Inequality is an issue likely to dominate politics over the next several decades. The bottom 50 per cent own almost nothing: less than 5 per cent of total wealth, both at the world level and within NZ. The public are being scandalised by headlines like "NZ's two richest men own more wealth than the poorest 30 per cent".

Worse still, the bottom 50 per cent face threats to their healthcare and living standards when they retire. Why? The public system is running out of money. Debt to retired and working Kiwis for health and super exceeds $800 billion, assuming it's calculated the way required by law for New Zealand businesses. Low-income earners are worried.

What is the solution? The "left" want higher taxes on the rich. The prospect of new capital taxes looms here. Thomas Picketty, author of the best-selling book, Capital in the 21st Century, favours them. His book is bedside reading for ministers in our Labour Party.

The "right" are in denial. They won't admit inequality is a problem. "Who cares?" about Picketty's findings, declared a former chair of President George W. Bush's Council of Economic Advisers. The American dream is open to all, it is argued, if you work hard. We need not stress about the very wealthy. Their fortunes get broken up by high living, bequests to children and charity. Or so they say.


In New Zealand, the left have followed the same path of welfare state expansion for 80 years. It hasn't worked. Certainly not for Maori, whom it has patronised. Only now, using the capital received by way of Treaty settlements, is some hope of independence being restored.

The position of the right is hardly any better. It has become untenable in a modern, just society. The American dream will remain a dream for most at the bottom of the wealth ladder.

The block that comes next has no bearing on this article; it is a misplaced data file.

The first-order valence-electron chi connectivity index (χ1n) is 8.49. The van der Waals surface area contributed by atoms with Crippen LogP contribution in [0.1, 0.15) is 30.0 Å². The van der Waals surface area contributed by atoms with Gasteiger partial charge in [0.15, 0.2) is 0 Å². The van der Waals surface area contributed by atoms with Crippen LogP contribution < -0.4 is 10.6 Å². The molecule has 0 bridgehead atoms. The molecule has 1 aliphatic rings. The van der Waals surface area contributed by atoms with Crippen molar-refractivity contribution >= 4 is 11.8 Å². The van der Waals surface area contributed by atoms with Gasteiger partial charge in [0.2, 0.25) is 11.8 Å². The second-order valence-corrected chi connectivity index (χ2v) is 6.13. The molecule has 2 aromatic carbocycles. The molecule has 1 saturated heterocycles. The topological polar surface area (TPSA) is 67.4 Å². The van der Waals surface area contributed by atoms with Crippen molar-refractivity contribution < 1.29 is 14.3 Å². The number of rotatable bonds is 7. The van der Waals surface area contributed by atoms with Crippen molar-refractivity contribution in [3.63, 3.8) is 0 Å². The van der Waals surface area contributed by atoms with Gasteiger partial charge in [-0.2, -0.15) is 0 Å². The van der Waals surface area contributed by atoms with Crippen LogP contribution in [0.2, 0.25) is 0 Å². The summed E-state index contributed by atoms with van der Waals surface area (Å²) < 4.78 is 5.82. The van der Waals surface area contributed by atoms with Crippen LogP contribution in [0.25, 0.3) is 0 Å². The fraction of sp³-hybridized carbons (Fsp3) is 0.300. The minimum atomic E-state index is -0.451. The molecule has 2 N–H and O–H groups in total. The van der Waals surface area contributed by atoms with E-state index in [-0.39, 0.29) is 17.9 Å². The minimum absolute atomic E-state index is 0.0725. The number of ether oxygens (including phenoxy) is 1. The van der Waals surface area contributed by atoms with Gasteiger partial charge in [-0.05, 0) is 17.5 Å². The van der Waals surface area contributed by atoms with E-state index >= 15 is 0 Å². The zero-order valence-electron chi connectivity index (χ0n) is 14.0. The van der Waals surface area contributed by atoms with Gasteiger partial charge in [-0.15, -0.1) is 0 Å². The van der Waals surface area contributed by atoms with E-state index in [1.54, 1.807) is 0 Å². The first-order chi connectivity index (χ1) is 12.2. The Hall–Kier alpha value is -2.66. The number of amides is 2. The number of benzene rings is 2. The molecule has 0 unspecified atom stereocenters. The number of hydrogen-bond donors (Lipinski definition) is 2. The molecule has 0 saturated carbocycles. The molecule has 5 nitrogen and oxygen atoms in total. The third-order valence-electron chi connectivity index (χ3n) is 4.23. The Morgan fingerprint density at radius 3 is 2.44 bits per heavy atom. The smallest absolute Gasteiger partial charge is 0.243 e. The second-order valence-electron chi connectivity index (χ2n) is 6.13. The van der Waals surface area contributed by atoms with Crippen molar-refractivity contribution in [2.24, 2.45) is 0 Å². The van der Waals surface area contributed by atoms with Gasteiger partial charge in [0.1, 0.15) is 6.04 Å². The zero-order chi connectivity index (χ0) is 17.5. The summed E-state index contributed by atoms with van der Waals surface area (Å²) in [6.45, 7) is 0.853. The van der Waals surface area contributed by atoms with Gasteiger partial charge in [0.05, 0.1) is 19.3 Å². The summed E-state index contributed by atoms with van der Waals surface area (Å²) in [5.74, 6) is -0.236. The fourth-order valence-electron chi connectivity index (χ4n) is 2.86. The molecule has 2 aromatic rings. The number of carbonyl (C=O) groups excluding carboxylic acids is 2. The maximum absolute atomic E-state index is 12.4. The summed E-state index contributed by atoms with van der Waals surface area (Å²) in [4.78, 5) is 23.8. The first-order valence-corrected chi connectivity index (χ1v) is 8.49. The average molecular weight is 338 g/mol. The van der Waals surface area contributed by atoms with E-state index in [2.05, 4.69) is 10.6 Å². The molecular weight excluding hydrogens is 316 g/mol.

Nor will the Cullen tax review solve much. For political reasons, it was made too narrow. It is forbidden from proposing a joint reform to both the tax and welfare system, a necessary condition to address inequality. The limited scope of the review means the bottom 50 per cent will keep owning practically nothing.

How can this be solved? New Zealand has low productivity growth compared with many nations. We must think of smart ways of doing things, given our limited resources. An alternative to the traditional left and right wing positions outlined above is to adopt a new style of reform. One that defies partisan labels. One which will enable low and middle-income earners to establish their own capital and become independent.

This can be achieved via individual savings accounts. Every Kiwi should have one to help provide for their welfare needs and build personal wealth for retirement. The mandatory and universal nature of these new accounts would stand in contrast to KiwiSaver, which is a voluntary scheme not used by all.

The funding of the savings accounts would come from existing tax revenues. Put another way, there should be no personal income tax until individuals and families can provide for themselves. Employers should also make contributions, offset by a reduction in their corporate tax rate, ACC and other Super levies.

To further help fund the accounts, there should be an end to "privilege". In particular, welfare payments to corporations and students from wealthy families should stop. The loss of such subsidies would be offset by lower tax rates. The wealthy should look after themselves.

This reform would enable each person to build between $500,000 and $1 million of wealth over a 40-45 year working life. An income of over $30,000 per annum during retirement would become available, on top of the pension. Low-income earners would be able to buy medical insurance using their own savings. They would gain access to the private healthcare now only available to the wealthy.


More broadly, a shift to savings accounts would help end the class warfare needed by our two main political parties to keep their support base. Wealth would accrue to low-income earners. The quality of their healthcare would improve. For high earners, the need for new capital taxes would be pre-empted. Choice and efficiencies in the delivery of welfare services would follow.

It could become a practical reality. The numbers add up. A full set of Government budgets incorporating these changes, both for the present year and forecast out to 2050, has been done.

A line needs to be drawn under the old tinker-here, tinker-there policies. A fresh approach is needed to stop our slide into becoming both an inequitable and a low productivity society.

Robert MacCulloch has the Matthew S. Abel Chair of Macroeconomics at the University of Auckland business school.